The Indian Poker Series (IPS) is in full swing, and it is making its second stop in Goa at its coastal Casino Royale facility on July 16. Organizers claims poker is one of the fastest growing sports in India, though mostly in underground games. But casinos have legal poker, and the IPS offers solid prize pools for the numerous players looking for tournament action.
Long-time poker pro David “Devilfish” Ulliott completed his autobiography entitled “Devilfish: The Life & Times of a Poker Legend,” and it is being published by Penguin in the UK. The date for purchase is September 9, 2010, but anxious poker fans can get their hands on it through preordering now. From criminal activity to divorces to poker stories, Ulliott gives an in-depth look at his life, complete with all of its struggles and successes.
Massachusetts Democrat Barney Frank has had a successful fundraising campaign prior to his November election, some in part due to generous poker players who appreciate his introduction and promotion of pro-online poker legislation, such as H.R. 2267. At least eight of Frank’s contributors were pro poker players, including Joe Sebok, and casinos like the MGM Grand were also generous to the Financial Services Committee Chairman.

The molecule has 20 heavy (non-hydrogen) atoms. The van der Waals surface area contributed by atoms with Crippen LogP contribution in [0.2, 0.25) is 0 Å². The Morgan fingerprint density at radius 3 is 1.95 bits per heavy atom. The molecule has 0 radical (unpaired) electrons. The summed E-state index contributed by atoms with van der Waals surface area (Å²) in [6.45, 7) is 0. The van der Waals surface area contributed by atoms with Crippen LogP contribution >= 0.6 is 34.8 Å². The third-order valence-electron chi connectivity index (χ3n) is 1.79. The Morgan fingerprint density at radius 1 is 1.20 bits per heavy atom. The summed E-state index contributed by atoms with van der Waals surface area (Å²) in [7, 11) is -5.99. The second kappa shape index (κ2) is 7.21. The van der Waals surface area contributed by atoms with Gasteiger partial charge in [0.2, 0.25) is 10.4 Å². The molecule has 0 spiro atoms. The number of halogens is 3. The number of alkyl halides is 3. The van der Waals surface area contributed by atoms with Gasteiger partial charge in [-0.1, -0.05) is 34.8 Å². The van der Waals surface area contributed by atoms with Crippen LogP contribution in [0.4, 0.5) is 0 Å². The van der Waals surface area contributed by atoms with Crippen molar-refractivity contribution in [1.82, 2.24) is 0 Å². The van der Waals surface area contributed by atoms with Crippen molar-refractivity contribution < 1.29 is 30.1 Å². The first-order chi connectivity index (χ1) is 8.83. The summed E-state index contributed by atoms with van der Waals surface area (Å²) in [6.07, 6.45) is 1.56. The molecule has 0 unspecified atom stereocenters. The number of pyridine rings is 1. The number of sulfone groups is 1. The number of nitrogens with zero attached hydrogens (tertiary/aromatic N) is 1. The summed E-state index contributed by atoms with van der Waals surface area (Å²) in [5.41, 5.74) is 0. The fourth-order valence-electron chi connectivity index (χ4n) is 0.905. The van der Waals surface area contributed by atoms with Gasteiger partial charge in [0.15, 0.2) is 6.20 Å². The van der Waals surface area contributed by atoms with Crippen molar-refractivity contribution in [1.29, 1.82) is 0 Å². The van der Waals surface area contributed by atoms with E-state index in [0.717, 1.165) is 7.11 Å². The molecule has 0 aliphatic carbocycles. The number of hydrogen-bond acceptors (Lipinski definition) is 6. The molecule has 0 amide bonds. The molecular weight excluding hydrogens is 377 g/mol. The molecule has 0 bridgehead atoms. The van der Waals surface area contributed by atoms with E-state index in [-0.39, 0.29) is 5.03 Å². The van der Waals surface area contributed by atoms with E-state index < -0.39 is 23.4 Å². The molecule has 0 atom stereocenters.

British Columbia recently launched its first online casino, one that is sponsored by the government in order to collect revenue from the endeavor in the neighborhood of $1.7 billion Canadian in the current year alone. With statistics showing that British Columbia residents spend about $100 million annually on online gaming, the state is offering games such as poker, blackjack, and casino games to its residents. The online venture is being overseen by the Lottery Commission.
The PokerStars Latin American Poker Tour made an announcement within the past week about its current season. The grand finale will be held at the City Center Casino, the largest casino in South America, is in Rosario, Argentina, about 200 miles from Buenos Aires. And the dates have been confirmed as September 22 - 26, 2010 for the $5,000 season-ending no-limit hold’em Main Event.